Cool and calm, Southern Highlands resident Shelly Wakefield breezed through the Galleria at Sunset.
The thirty-something blonde moved from store to store effortlessly, grabbing gifts for friends and family. By the laid-back way she shopped, you’d never know it was two days until Christmas.
At Old Navy, Wakefield snapped up socks and sweaters before moving on to See’s Candies to stock up on confectioneries for her loved ones’ stockings.
“I don’t like Christmas shopping,” Wakefield declared. “So, I like to do it in one or two days.”
Everyone on her list will receive something from this shopping trip or the one she planned to take to Town Square late Friday afternoon. Only her parents will receive an item bought last week from Cost Plus World Market.
Seemingly, Wakefield isn’t alone in her last-minute shopping quest.
“We’re still seeing really great traffic,” said Janet LaFevre, group marketing manager for General Growth Properties.
LaFevre said each of the company’s malls are expecting strong traffic numbers through close of day on Christmas Eve. General Growth owns five properties in Las Vegas: Meadows mall, Boulevard and Fashion Show malls, the Grand Canal Shoppes at The Venetian and the Shoppes at Palazzo.
A recent survey by Visa — conducted the weekend before Christmas — showed LaFevre’s expectations are justified. The survey suggested that about 77 percent of consumers hadn’t finished their holiday shopping and still need to buy gifts before Christmas. These last-minute shoppers are expected to spend an average of $278 in the final days leading up to Christmas.
According to the U.S. Census Bureau, there are more than 100 million households in the United States. If 77 percent of them spent an average of $278 on Christmas gifts this week, their total spend would be close to $21.4 billion.
“We’ve seen a lot of shoppers shopping for themselves,” LaFevre said.
Because of that, many consumers waited until the second half of the holiday shopping season to buy gifts, which may help explain the high percentage of people who still need to buy for family and friends.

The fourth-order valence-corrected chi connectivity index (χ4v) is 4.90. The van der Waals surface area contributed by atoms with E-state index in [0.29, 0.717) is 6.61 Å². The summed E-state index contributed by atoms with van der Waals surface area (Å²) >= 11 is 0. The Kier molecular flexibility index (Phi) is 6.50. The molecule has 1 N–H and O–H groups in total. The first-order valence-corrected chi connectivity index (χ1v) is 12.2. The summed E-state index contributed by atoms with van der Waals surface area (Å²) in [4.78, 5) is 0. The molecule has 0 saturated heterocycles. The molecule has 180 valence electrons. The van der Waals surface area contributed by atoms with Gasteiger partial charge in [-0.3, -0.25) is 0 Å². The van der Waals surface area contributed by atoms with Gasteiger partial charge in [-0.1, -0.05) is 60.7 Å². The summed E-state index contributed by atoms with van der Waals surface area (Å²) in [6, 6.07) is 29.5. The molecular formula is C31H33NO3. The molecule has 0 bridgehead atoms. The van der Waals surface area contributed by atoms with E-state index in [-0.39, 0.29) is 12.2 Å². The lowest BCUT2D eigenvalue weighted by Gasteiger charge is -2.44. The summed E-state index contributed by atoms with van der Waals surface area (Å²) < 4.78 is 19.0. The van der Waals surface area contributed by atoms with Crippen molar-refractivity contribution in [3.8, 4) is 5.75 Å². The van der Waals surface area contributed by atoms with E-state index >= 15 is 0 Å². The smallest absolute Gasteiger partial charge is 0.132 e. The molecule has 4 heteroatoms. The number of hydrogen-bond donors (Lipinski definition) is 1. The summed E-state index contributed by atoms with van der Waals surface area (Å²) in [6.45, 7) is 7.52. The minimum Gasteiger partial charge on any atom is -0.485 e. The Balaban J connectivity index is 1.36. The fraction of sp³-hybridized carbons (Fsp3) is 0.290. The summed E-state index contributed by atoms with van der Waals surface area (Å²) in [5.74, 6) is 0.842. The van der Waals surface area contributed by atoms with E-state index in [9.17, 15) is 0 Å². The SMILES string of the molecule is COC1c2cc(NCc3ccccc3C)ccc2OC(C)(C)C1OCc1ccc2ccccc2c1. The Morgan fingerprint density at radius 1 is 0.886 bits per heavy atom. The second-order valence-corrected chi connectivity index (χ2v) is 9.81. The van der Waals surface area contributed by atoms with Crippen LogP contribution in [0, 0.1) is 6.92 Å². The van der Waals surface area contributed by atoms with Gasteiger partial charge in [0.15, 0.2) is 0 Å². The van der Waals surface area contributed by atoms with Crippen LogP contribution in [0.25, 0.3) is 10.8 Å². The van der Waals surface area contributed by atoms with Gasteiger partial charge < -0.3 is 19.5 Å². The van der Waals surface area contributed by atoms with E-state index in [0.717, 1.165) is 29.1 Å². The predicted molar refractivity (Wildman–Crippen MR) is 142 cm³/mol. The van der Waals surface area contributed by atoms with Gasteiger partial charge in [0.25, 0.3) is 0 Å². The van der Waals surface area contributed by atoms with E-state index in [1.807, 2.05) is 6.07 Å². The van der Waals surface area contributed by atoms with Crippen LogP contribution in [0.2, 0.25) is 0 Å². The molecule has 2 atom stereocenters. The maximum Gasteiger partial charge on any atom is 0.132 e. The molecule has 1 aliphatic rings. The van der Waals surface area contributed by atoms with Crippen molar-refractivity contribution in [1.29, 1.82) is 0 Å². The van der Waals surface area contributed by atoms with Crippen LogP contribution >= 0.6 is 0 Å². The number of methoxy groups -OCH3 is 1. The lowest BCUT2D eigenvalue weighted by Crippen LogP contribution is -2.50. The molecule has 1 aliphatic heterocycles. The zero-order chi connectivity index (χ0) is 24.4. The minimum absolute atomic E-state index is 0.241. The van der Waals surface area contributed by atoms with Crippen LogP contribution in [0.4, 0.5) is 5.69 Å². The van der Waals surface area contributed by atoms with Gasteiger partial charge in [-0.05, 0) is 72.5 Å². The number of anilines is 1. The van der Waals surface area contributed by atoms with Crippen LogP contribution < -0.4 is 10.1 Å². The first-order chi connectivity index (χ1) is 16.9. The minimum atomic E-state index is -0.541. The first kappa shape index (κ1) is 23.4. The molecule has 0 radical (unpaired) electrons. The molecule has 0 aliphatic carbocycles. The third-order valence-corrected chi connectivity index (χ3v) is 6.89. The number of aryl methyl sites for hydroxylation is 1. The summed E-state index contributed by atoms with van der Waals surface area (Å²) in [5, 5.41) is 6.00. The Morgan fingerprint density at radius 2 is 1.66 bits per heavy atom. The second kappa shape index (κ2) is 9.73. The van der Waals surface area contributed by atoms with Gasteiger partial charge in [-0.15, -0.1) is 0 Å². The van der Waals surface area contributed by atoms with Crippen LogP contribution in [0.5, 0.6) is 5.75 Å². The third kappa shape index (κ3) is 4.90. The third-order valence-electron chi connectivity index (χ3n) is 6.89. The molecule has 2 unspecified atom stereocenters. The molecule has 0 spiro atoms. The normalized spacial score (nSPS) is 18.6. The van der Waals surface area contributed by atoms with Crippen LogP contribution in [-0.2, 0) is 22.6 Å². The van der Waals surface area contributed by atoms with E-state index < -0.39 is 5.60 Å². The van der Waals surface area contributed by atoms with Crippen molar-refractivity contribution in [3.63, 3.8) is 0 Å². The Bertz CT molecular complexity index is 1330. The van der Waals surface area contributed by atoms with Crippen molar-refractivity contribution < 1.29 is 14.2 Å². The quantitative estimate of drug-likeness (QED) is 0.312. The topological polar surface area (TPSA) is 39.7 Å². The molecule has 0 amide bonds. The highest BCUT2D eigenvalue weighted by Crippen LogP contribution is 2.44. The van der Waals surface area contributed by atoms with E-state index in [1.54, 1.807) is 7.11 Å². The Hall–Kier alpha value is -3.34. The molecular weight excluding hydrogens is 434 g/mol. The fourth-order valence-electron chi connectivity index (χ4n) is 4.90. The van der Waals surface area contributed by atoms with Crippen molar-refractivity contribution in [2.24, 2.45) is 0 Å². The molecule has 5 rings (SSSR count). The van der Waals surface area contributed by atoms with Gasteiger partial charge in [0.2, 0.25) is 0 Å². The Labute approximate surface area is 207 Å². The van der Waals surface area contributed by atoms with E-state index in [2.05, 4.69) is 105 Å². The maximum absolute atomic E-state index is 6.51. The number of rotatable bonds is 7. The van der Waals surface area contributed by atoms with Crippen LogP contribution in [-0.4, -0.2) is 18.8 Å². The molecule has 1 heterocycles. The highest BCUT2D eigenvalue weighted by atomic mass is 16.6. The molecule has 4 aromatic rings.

“There’s been a lot of frugality fatigue,” LaFevre said. “People are taking advantage of retailers’ deals and retailers have really brought their game to this holiday season.”
Newspaper advertising, email blasts, social media posts, television spots and website banners all help retailers reel in consumers. And it seems to be working this year.
On Dec. 17, shoppers spent an estimated $26 billion, breaking the previous record of $25 billion they spent in 2007 on the last full Saturday before Christmas, according to consultancy Customer Growth Partners. The amount was just shy of the $27 billion shoppers spent on Black Friday, the firm said.
Thus far, LaFevre said sales and traffic have been strong throughout the holiday season, which is consistent with a full year of strong retail metrics for General Growth Properties in Southern Nevada.
With one-third of all holiday sales expected to be posted the week leading up to Christmas, according to mall-traffic tracker ShopperTrak, some retailers are staying open late on Dec. 24.
Toys R Us, for instance, will be open until 10 p.m. Meadows mall, Boulevard and Fashion Show malls are open until 6 p.m. Electronics retailer Best Buy is open until 5 p.m. and Target is open until 9 p.m.
At Jared, the Galleria of Jewelry inside the Best in the West shopping center, customers, mostly men were parading in and out of the store. Sal Moya was headed in to buy a gift for his wife.
“I’m really in a hurry because I’m last- minute,” Moya said.
And, because he was headed home to Denver to see his family for Christmas. Like Wakefield, Moya was doing all his shopping the final week before the holiday.
If you, too, still need to shop, General Growth’s LaFevre has some advice.
“You’ll want to take advantage of the early openings on Saturday. And be patient. There are many people that will be shopping,” she said.
You’ll also want to watch your pocketbook.
Jason Alderman, Visa’s senior director of global financial education, said when shoppers panic, they often overspend.
The survey data show that 13 percent of consumers were planning to purchase all of their gifts the week leading up to Christmas. Eight percent were expected to buy three quarters of their gifts, and 16 percent would purchase half of their gifts. Fifty-one percent of consumers were expected to purchase a quarter of their gifts this week.
If you have to still buy something, make sure to stick to your budget and avoid panic spending. Visa suggests households spend no more than 1.5 percent of their annual income on holiday expenses. Then, create a specific spending limit for each person on your list.
Contact reporter Laura Carroll at
email@example.com or 702-380-4588.